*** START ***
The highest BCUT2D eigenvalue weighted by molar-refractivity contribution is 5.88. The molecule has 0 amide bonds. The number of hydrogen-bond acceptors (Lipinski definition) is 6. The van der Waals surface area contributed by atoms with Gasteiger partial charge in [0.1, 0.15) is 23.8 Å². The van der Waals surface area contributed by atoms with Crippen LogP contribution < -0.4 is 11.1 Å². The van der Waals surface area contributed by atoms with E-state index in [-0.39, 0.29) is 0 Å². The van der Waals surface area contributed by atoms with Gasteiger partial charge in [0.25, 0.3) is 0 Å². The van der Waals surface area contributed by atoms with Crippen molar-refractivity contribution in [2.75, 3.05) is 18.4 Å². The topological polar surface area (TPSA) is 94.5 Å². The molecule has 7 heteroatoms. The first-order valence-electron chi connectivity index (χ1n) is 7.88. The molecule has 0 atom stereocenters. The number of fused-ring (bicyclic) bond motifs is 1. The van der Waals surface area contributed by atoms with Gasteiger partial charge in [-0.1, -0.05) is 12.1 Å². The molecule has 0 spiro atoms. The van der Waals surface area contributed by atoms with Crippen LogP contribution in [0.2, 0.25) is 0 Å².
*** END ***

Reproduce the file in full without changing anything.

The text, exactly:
The highest BCUT2D eigenvalue weighted by molar-refractivity contribution is 5.88. The molecule has 0 amide bonds. The number of hydrogen-bond acceptors (Lipinski definition) is 6. The van der Waals surface area contributed by atoms with Gasteiger partial charge in [0.1, 0.15) is 23.8 Å². The van der Waals surface area contributed by atoms with Crippen LogP contribution < -0.4 is 11.1 Å². The van der Waals surface area contributed by atoms with E-state index in [-0.39, 0.29) is 0 Å². The van der Waals surface area contributed by atoms with Gasteiger partial charge in [0.25, 0.3) is 0 Å². The van der Waals surface area contributed by atoms with Crippen molar-refractivity contribution in [2.75, 3.05) is 18.4 Å². The topological polar surface area (TPSA) is 94.5 Å². The molecule has 7 heteroatoms. The first-order valence-electron chi connectivity index (χ1n) is 7.88. The molecule has 0 atom stereocenters. The number of fused-ring (bicyclic) bond motifs is 1. The van der Waals surface area contributed by atoms with Gasteiger partial charge in [-0.1, -0.05) is 12.1 Å². The molecule has 0 spiro atoms. The van der Waals surface area contributed by atoms with Crippen LogP contribution in [0.2, 0.25) is 0 Å².